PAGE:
Furthermore they go on to roundly criticize the change in application of the definition of causality that has resulted in so many claims being declined:

“As a result, ACC will have to exercise considerable care in declining claims on the basis that the sexual abuse was not the exclusive or sole cause of the mental injury; or that the claimant came from a dysfunctional childhood background and that the sexual abuse was part of that context, and it is therefore not possible to assign a causal link between the sexual abuse and the current mental injury… …Because very little in the experience of life has an exclusive or single cause, it is unrealistic, and seems unduly restrictive and unfair in the context of multiple causes of a claimant’s mental injury, for it to be a requirement that the claimant prove on the balance of probabilities that the sexual abuse constitutes the sole or exclusive cause of the claimant’s mental injury. This seems especially so in the context of childhood sexual abuse, where there is a high likelihood of a generally dysfunctional environment, of which the sexual abuse forms a significant part. It is well established in common law cases of causation that exclusive causation is not required to be proved, and that often a “material contribution” to the injury or a showing of “substantial cause” is sufficient to establish the causal nexus.”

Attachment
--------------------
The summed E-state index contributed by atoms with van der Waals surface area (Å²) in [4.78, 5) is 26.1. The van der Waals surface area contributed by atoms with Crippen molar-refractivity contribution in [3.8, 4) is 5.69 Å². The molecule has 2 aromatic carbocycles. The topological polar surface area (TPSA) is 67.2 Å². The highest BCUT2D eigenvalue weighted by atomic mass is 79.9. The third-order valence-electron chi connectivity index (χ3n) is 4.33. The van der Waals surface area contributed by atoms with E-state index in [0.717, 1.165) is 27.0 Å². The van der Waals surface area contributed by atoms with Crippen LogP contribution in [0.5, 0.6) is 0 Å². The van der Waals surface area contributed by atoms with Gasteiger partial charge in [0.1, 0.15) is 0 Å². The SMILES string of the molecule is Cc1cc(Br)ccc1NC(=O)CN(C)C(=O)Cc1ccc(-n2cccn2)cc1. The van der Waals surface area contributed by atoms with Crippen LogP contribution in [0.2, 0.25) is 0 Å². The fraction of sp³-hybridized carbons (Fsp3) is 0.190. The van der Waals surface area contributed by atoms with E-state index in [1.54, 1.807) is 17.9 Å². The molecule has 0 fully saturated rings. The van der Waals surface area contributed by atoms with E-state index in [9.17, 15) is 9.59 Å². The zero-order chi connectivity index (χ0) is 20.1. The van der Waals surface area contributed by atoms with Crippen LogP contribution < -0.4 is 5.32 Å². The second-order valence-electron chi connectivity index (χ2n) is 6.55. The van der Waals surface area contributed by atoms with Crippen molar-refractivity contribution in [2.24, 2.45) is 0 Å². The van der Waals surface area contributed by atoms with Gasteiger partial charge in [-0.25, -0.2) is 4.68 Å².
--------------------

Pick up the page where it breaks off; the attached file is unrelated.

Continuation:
These findings are game changing. They open up the process for a return to a structure that more closely resembles the previous structure than anything else, including counselors once again being able to assess their own clients:

“there seems to be nothing in the legislation … which would restrict ACC from accepting a clinician without a DSM-IV qualification, as having the necessary clinical training and expertise to provide expert advice on the existence or otherwise of ‘clinically significant behavioural, cognitive, or psychological dysfunction.’”

And: